Please Note: This Article is 7 years old. This increases the likelihood that some or all of it's content is now outdated.

The smart money is getting out of property. The smart money has long regarded property to be treated like any other commodity, to be bought and sold whenever the time is right.

There are, of course, many successful investors who having bought a property rarely perhaps never sell. But the difference between what they buy and what others buy is the timing of the purchase. They bought at a time when ‘the world and his wife’ were not into property. Times like that are few and far between.

Buying income? Investors in pursuit of income should not buy property. It’s not that property cannot produce an income. It can and often does, unless your choice of investment was so unwise that the property is unlet. But the gross yield, the return on capital is a measure of the risk. The higher the yield the greater the likelihood of default and/or no rental growth. Which means that the chances of getting your money back are remote.

That is, unless, investment market sentiment for yield regardless continues to overpay for anything that produces an income. In which case not losing out is simply a matter of avoiding getting lumbered when the music stops. Really that’s more about trading. Nothing wrong with trading, of course: just don’t kid yourself into thinking it’s investment.

The difference between investment and trading is not the duration of the ownership. The difference is what to buy in the first place. Investment is about becoming better off than you are now. Better offer after all costs, tax, and inflation. Thinking that when money can be borrowed at low interest rates and used to buy higher yielding property investments is a no-brainer is generally symptomatic of investors with no brains. That’s not how smart investors think. Smart investors buy when the market is quiet or bought when it wasn’t the thing to do and sell when the market is over-excited and everyone is buying.

Much of that is lost on the average investor. The average investor only reads the headlines, they only see what they want to see, only listen to what they want to hear. Every property belongs to someone but not every property performs. At every level, from institutions with other people’s money burning a hole in the property fund manager’s pocket, to a chap down the road on a shoestring budget, the phrase “one born every minute” is personified as  ‘not the best decision made’ that is invariably expressed whenever things don’t pan out as envisaged.

Every so often, I am contacted by wishful-thinking landlords wanting my advice on the best way to get an increase in rent, either at rent review or on expiry and renewal. Whenever I sense the landlord’s expectations are unrealistic, I have to be polite in declining involvement because, as a professional adviser, it is proper behaviour to do so but let me tell you I find it fascinating just how daft some people are when it comes to what they buy. Rather, what they’ve spent borrowed money on.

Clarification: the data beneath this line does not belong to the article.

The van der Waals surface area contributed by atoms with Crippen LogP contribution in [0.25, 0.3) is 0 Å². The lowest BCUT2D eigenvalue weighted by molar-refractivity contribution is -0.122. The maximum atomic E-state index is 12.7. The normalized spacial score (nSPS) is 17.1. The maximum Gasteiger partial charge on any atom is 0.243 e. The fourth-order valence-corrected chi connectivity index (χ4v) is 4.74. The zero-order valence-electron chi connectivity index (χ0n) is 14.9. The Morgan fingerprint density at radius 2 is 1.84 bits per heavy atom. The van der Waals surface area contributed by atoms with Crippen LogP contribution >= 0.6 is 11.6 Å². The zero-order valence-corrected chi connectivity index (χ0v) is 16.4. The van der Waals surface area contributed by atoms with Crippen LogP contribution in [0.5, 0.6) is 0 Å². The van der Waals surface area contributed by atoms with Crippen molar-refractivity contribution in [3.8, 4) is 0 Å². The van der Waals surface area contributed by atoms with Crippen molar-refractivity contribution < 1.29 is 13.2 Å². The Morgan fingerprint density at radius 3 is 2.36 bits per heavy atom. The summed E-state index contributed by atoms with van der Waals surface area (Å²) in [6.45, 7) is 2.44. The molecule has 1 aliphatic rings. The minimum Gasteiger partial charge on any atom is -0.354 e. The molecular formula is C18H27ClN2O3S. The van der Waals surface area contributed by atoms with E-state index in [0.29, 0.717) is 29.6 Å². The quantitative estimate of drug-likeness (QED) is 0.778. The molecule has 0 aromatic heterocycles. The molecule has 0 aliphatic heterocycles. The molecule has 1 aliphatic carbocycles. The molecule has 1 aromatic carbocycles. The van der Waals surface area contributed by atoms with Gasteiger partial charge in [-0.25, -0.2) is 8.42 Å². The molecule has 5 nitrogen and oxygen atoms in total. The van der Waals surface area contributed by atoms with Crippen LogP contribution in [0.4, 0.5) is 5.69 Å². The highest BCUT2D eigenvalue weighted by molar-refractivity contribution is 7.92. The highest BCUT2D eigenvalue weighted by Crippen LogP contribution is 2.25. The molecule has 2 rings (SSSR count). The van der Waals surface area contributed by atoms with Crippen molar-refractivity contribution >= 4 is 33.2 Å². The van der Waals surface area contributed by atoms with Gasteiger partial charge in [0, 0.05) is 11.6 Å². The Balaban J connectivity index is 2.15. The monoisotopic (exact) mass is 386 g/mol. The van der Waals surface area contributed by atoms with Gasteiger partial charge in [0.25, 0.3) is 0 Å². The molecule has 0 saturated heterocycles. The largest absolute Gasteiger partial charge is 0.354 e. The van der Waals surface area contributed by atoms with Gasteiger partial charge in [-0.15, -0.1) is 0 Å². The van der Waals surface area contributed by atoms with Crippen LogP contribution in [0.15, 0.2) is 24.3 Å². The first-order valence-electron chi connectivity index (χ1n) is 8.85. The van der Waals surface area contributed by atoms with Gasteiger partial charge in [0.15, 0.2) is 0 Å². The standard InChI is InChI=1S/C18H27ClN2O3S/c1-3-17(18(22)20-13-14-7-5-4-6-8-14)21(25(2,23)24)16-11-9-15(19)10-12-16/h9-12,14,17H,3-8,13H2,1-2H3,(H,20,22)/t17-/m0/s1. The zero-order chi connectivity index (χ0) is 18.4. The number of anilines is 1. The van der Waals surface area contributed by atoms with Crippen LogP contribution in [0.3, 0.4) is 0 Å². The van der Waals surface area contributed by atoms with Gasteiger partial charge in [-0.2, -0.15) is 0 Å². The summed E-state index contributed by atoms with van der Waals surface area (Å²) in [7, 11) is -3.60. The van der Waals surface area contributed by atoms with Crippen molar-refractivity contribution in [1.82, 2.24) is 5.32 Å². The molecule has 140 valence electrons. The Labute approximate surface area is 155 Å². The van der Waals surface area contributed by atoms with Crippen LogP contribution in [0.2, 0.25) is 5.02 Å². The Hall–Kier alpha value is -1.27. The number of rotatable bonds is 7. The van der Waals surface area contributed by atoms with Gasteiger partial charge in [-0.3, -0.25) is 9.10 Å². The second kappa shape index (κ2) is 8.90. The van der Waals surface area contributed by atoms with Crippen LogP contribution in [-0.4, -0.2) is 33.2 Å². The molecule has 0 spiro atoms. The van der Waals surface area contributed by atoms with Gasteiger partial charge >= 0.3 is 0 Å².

A typical misapprehension is in seriously thinking the tenant would want to be helpful. That situation is especially common when the tenant is a multiple retailer or large company. Generally, such tenants are completely indifferent to the probability that the capital valve of the landlord’s investment would be down-valued if the tenant won’t agree to something that the landlord considers fair and reasonable.

Unlike residential property buy-to-let when generally the landlord is in control, and generally tenants are subservient, tenants of commercial property are wised up and often more substantial and better advised than the landlord. Although it’s patently obvious that many tenants won’t stand any nonsense from what the tenant considers an unrealistic expectation, where inexperienced landlords go wrong is in thinking that the tenant cares anything like as much as about the property as does the landlord.

The smart money doesn’t get sentimentally attached. Having weighted up the pros and cons, having identified the pitfalls in the making, it is simply a matter of leaving something for the next man for the next man to fall for it hook line and sinker. With so much cash washing around the property system looking for income, demand is likely to continue unabated. Provided you remember it’s not demand for property fundamentals and are agile enough to get out while the going is good, the chances of coming unstuck in the next property crash are remote. If you don’t care a jot about the possibility of the buyer overpaying through misjudging the proposition then you’re on the road to becoming a smart investor.

Michael Lever
The Rent Review Specialist
Established 1975

Please Note: This Article is 7 years old. This increases the likelihood that some or all of it's content is now outdated.


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